LETTERS FROM THE FRONT -Upstage Theatre Company & Noarlunga Theatre Company

LETTERS FROM THE FRONT -Upstage Theatre Company & Noarlunga Theatre Company

Reviewed by Richard Lane

April 2015

Amid the flag waving and myriad Anzac media frenzy, a local Southern community theatre company presented their tribute to the Anzac Centenary.The Noarlunga Theatre Company in conjunction with Upstage Theatre presented their show Letters from the Front- A Tribute to the Anzacs.

The show is in the format of  genuine letters  from soldiers  at the front, comedy sketches, songs and occasional dance.

Many of the letters are heart-rending  and mostly sentimental, demonstrating the horror of this “war to end all wars.” The letters were written from the perspective  of the men at the front  often with large doses of Australian humour which of course protected those at home from the reality of the war and enabled the soldiers to cope  somehow.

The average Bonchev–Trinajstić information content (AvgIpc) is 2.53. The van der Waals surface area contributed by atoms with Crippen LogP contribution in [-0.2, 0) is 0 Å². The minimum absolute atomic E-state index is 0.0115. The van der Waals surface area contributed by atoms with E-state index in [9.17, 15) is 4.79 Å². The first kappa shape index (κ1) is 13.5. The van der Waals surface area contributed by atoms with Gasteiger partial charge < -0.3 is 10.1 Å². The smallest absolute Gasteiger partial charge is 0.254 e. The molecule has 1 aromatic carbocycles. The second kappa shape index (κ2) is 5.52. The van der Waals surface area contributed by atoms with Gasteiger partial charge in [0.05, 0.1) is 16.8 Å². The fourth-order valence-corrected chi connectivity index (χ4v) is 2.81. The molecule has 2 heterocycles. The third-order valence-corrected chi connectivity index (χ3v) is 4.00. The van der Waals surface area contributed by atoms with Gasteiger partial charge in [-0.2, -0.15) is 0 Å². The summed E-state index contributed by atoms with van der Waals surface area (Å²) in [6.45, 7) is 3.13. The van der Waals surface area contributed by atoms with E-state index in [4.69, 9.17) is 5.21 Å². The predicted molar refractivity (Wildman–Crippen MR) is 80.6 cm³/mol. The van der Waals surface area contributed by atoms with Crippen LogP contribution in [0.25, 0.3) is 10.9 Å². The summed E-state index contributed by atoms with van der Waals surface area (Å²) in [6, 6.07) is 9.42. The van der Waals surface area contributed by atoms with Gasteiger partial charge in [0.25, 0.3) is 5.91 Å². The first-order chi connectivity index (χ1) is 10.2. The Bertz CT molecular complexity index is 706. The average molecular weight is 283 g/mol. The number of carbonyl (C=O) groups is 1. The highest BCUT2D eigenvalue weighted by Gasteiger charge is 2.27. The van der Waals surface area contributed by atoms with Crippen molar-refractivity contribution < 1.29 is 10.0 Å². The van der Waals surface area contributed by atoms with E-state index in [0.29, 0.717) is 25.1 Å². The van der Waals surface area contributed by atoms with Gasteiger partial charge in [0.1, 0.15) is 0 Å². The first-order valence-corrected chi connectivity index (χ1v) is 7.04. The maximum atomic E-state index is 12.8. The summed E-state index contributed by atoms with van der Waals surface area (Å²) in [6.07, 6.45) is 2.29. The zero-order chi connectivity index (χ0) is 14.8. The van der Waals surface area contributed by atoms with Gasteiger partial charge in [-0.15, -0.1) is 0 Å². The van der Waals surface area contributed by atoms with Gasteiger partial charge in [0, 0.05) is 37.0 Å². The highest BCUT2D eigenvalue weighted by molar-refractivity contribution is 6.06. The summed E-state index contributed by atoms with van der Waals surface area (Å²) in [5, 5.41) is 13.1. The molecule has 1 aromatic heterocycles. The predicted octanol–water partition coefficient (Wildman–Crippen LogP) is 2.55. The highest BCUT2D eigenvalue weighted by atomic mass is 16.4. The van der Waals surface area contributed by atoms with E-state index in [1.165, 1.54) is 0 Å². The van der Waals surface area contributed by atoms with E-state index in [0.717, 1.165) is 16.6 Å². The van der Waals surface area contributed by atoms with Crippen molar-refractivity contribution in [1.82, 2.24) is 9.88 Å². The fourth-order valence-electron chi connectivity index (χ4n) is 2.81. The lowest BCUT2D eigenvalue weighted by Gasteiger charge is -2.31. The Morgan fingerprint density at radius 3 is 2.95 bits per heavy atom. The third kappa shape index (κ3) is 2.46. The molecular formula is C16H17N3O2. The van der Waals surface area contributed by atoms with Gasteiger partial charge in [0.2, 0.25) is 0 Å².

The stage setting was minimalist and multi- purpose, a pile of sandbags  on one side to represent the trenches and the rest of the stage, empty. The songs and sketches were done down front as the space was set up as a sound stage deploying  several microphones. The skits were  written by Suzanne Moncke, and whilst some of them didn’t always hit the spot, they mostly told the tale in support of the letters. 

The songs were well known War favourites  of  the time and fitted the bill nicely. The music was in the capable hands of wonderful music director John Penberthy. The costumes were cobbled together by Violet Rowe and Elaine Penberthy and were to a certain extent, redolent of the period.

Mon Cochrane’s lighting was suitably dim  to suit the dark times, and Brady Gambling’s military props  served their purpose.

In such a show as this, it would be churlish to single out  any particular actor as “hit” of the night, so safe to say that all performed well:- John Martin (Director), Paul McLean, Stephen Popowski, Paul Trueack, Brady Gambling, Deidre  Quinn, Annette McLean, Shelley Pontiac and Cherylene O’Brien.

The last number sung by the ensemble , And the Band Played Waltzing Matilda  by  Australian songwriter Eric Bogle was  so appropriate and very moving.

Excellent effort by Upstage Theatre- who certainly  “remembered them.”

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